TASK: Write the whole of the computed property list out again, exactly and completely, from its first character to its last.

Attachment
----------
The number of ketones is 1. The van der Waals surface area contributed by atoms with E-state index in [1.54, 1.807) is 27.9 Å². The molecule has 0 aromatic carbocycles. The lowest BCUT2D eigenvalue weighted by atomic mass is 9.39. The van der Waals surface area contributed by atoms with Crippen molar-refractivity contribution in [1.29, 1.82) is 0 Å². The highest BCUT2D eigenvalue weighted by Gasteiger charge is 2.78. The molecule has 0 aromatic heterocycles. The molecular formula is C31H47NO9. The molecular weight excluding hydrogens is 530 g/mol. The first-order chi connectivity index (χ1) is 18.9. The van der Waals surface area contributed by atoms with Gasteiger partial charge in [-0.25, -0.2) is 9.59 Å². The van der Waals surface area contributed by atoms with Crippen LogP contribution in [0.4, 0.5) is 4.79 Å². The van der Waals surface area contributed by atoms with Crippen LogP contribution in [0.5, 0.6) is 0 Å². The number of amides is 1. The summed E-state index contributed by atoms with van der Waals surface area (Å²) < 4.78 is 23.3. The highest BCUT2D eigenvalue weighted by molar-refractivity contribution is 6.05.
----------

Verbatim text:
The number of ketones is 1. The van der Waals surface area contributed by atoms with E-state index in [1.54, 1.807) is 27.9 Å². The molecule has 0 aromatic carbocycles. The lowest BCUT2D eigenvalue weighted by atomic mass is 9.39. The van der Waals surface area contributed by atoms with Crippen molar-refractivity contribution in [1.29, 1.82) is 0 Å². The highest BCUT2D eigenvalue weighted by Gasteiger charge is 2.78. The molecule has 0 aromatic heterocycles. The molecular formula is C31H47NO9. The molecular weight excluding hydrogens is 530 g/mol. The first-order chi connectivity index (χ1) is 18.9. The van der Waals surface area contributed by atoms with Gasteiger partial charge in [-0.25, -0.2) is 9.59 Å². The van der Waals surface area contributed by atoms with Crippen LogP contribution in [0.4, 0.5) is 4.79 Å². The van der Waals surface area contributed by atoms with Crippen LogP contribution in [0.5, 0.6) is 0 Å². The number of amides is 1. The summed E-state index contributed by atoms with van der Waals surface area (Å²) < 4.78 is 23.3. The highest BCUT2D eigenvalue weighted by molar-refractivity contribution is 6.05.